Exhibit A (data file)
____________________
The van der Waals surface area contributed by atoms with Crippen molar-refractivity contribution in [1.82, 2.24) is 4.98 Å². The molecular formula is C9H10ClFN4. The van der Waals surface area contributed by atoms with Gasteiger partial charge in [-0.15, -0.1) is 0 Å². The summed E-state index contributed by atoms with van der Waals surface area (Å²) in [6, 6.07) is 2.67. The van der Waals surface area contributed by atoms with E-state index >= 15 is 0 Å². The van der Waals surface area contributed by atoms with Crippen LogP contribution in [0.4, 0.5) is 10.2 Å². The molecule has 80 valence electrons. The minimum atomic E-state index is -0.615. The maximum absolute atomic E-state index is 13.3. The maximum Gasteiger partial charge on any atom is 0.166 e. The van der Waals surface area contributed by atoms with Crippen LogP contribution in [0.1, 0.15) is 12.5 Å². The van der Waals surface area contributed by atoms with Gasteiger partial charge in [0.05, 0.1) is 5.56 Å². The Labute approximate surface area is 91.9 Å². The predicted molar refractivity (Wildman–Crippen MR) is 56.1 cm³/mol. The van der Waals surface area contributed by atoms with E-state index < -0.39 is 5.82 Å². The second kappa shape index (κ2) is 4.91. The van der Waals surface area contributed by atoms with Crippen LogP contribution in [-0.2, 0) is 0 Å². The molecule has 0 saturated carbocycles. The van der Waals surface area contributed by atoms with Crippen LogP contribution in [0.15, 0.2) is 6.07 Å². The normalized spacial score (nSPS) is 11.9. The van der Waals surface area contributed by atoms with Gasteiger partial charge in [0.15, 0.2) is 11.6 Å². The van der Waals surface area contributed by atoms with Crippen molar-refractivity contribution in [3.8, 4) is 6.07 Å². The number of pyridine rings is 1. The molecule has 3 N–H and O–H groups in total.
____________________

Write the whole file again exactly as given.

The van der Waals surface area contributed by atoms with Crippen molar-refractivity contribution in [1.82, 2.24) is 4.98 Å². The molecular formula is C9H10ClFN4. The van der Waals surface area contributed by atoms with Gasteiger partial charge in [-0.15, -0.1) is 0 Å². The summed E-state index contributed by atoms with van der Waals surface area (Å²) in [6, 6.07) is 2.67. The van der Waals surface area contributed by atoms with E-state index >= 15 is 0 Å². The van der Waals surface area contributed by atoms with Crippen LogP contribution in [0.4, 0.5) is 10.2 Å². The molecule has 80 valence electrons. The minimum atomic E-state index is -0.615. The maximum absolute atomic E-state index is 13.3. The maximum Gasteiger partial charge on any atom is 0.166 e. The van der Waals surface area contributed by atoms with Crippen LogP contribution in [0.1, 0.15) is 12.5 Å². The van der Waals surface area contributed by atoms with Gasteiger partial charge in [0.05, 0.1) is 5.56 Å². The Labute approximate surface area is 91.9 Å². The predicted molar refractivity (Wildman–Crippen MR) is 56.1 cm³/mol. The van der Waals surface area contributed by atoms with E-state index < -0.39 is 5.82 Å². The second kappa shape index (κ2) is 4.91. The van der Waals surface area contributed by atoms with Crippen LogP contribution in [-0.2, 0) is 0 Å². The molecule has 0 saturated carbocycles. The van der Waals surface area contributed by atoms with Crippen LogP contribution in [0.15, 0.2) is 6.07 Å². The normalized spacial score (nSPS) is 11.9. The van der Waals surface area contributed by atoms with Gasteiger partial charge in [0.15, 0.2) is 11.6 Å². The van der Waals surface area contributed by atoms with Crippen molar-refractivity contribution in [3.8, 4) is 6.07 Å². The number of pyridine rings is 1. The molecule has 3 N–H and O–H groups in total.